By Kenneth E. F. Watt; McGraw-Hill Book Company, New York, 1968; xii + 450 p., illustrated.


This book presents a general theory of resource management which can be used
in dealing with all kinds of problems, from oceanic fisheries to forest insect pest
control. It explains techniques that are ushering in a new era in the management
of complex resource optimization problems, specifically new methods of applied
mathematics and computer simulation. Each field of resource management has much
to learn from the others and this book brings together a common body of theory
and methods. Each major problem is discussed, using that resource which best
illustrates the problem and for which documentation is most complete.


Tlio hook is divided into two main sections. Tlie first has for its theme ecological
principles, management theories derived from these principles, and case studies
demonstrating their application. It must be this first section to which Dr. Watt
refers in his preface ". . . it is my fervent wish that the book will be read by
laymen . . .," because the second section considers the operations involved in sci-
entific resource management; measurement, analysis, description, simtilation. and
optimization of the system. Almost every other page of the second section contains
a statistical formula, differential equation, or computer language sufficient to dis-
courage any layman from doing much more than thumbing through the pages. As
the author states, the book could be used in courses in biomathematics or bio-

Each chapter is well documented and contains an extensive reference list, provid-
ing the reader with several sources of follow-up reading.

A few of the subjects discussed include: growth of the world's human population,
deer management, Great Lakes sea lamprey problem, hatcheries supplementing na-
tural reproduction, water resources, buffalo, salmon, chaparral, poj^ulation ecology,
community energetics, maximization of productivity, density-dependent and density-
independent factors, overexploitation, biological wave phenomena, application of
Fortran, science of sampling, iterative regression and curve fitting, systems analysis,
developing large-scale models, simulation, dynamic programming, and optimum al-

I do not recommend this book to biologists or resource managers unfamiliar with
statistical methods and introductory calculus. To those versed in these disciplines
I highly recommend reading the book to gain insight into an enlighting approach
to resource management. — James W. Burns.

A Different Kind of Country

By Raymond F. Dasmann; The Macmiilan Co., New York, 1968; x -f 276 p., illustrated. $5.95.

The theme of this book is an examination of the role of diversity as a factor in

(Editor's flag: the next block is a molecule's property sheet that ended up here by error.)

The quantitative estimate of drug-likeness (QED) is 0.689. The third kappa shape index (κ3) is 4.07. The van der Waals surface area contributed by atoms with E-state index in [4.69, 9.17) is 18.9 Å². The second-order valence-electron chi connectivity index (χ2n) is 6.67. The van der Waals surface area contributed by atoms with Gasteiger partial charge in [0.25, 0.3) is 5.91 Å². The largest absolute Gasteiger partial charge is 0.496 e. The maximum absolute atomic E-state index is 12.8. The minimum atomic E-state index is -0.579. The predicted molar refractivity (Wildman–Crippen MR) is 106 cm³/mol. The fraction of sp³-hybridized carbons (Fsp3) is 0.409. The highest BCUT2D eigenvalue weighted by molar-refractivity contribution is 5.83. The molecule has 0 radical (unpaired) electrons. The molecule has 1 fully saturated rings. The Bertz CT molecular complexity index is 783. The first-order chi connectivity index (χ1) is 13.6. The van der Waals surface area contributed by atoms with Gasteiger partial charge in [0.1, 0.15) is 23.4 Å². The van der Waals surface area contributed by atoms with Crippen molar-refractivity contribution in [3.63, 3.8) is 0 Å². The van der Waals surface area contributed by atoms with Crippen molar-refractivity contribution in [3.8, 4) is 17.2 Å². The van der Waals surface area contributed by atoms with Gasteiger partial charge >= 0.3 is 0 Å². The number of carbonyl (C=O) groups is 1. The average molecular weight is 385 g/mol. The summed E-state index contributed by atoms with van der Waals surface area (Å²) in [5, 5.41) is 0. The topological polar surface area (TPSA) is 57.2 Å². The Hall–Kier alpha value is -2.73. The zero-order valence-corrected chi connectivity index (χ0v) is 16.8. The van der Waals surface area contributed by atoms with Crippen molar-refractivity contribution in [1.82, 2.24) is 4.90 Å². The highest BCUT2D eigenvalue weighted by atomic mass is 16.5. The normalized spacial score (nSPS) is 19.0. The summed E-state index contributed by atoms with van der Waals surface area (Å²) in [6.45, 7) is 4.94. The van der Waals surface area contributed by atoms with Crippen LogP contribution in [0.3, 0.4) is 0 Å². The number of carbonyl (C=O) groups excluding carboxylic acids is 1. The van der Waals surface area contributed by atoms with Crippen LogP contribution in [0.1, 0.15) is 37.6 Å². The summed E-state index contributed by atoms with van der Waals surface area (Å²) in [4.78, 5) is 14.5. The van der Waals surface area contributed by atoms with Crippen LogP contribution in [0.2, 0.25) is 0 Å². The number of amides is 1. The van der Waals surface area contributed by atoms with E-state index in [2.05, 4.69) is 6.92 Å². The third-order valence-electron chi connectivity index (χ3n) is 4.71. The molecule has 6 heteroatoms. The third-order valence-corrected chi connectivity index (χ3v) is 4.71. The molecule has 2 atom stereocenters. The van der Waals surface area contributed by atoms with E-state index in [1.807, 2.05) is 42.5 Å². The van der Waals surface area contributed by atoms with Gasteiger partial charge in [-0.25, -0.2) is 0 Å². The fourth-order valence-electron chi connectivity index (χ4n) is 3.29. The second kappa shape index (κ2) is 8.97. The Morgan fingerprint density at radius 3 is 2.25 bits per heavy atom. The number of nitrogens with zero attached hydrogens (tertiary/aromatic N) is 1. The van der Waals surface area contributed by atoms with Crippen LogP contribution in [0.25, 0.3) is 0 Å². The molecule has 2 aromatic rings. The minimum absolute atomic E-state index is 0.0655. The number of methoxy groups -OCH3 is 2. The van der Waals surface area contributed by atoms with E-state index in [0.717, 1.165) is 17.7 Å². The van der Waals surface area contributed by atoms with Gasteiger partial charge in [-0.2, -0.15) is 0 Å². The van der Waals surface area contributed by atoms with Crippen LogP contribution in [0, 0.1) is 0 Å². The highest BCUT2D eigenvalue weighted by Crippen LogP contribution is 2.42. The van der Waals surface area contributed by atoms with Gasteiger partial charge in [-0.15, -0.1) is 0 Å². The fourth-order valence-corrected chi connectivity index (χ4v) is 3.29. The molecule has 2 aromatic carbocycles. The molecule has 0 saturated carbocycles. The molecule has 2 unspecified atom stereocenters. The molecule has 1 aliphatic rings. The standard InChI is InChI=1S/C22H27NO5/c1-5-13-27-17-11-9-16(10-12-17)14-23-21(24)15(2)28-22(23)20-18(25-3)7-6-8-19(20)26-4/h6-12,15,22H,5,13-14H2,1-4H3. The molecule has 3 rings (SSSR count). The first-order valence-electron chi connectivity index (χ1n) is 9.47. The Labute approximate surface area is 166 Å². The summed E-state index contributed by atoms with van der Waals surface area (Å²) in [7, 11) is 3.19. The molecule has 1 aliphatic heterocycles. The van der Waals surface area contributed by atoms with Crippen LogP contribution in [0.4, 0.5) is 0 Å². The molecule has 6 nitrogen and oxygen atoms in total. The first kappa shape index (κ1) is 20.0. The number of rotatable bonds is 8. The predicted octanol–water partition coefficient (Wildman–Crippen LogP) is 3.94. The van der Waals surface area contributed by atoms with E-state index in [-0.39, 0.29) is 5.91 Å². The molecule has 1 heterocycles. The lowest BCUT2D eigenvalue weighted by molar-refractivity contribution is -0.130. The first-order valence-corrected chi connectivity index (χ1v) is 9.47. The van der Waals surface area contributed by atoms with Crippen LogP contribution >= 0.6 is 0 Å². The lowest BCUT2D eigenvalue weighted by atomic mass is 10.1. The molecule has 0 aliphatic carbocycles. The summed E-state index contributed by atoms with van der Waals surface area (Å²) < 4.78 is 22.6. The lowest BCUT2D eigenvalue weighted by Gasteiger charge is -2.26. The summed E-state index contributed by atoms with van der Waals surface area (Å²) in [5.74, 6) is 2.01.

the quality of human environments. It is profusely illustrated and is easy to read.

The author makes a strong plea for retaining much of the diverse country that
still exists and creating diversity in the things we build. He discusses the modern
l)ressures that are forcing worldwide uniformity and points out the danger of a
uniform world that is uniformly uninteresting and of low quality.

The book's appeal may be mainly to people who already tend to agree with the
views of the author, but it is valuable because of its power to rekindle the en-
thusiasm of all who ponder the world's future. Although it may not be read by
those who need its message most, it will provide additional ammunition for those
already working for a high quality human environment. — James D. Stokes.





Abramson, Norman J.: A probability
sea survey plan for estimating rela-
tive abundance of ocean shrimp, 257-

Allen, George, H. : Fecundity of the
brown ragfish, Icosteus aenigniaticus
Lockington, from northern California,

Bauer, Richard D., Jerome T. Light,
Jr., and William R. Thornton: De-
termination of the winter range of a
black-tailed deer herd in the North
Coast Range of California, 27-32

Blong, Bonnor. and AVilliam Pollard :
Summer water requirements of desert
bighorn in the Santa Rosa Mountains,
California, in 1965, 289-296

Bond, Carl E. : see Hosie and Bond,

Borneman, John C. : see Sibley. Mal-
lette. Borneman, and Dalen, 297-303

Brinkhurst, Ralph O., and Mary L.
Simmons : The aquatic Oligochaeta of
the San Francisco Bay system, 180-

Buckley, Raymond M. : see Haw and
Buckley, 43-48

Chadwick, Harold K. : Mortality rates
in the California striped bass popu-
lation, 228-246

Congleton, James L. : Variation in the
pink seaperch, Zalemiitcs rosaceus
(Jordan and Gilbert), and extension
of its known range to the Gulf of
California, 115-122

Cordone, Almo J., and Ted C. Frantz :
An evaluation of trout planting in
Lake Tahoe, 68-69

Dalen, Raymond S. : see Sibley, Mal-
lette, Borneman, and Dalen, 297-303

Duffy, John M. : Deformed lateral line
in a jack mackerel. Trachurus sym-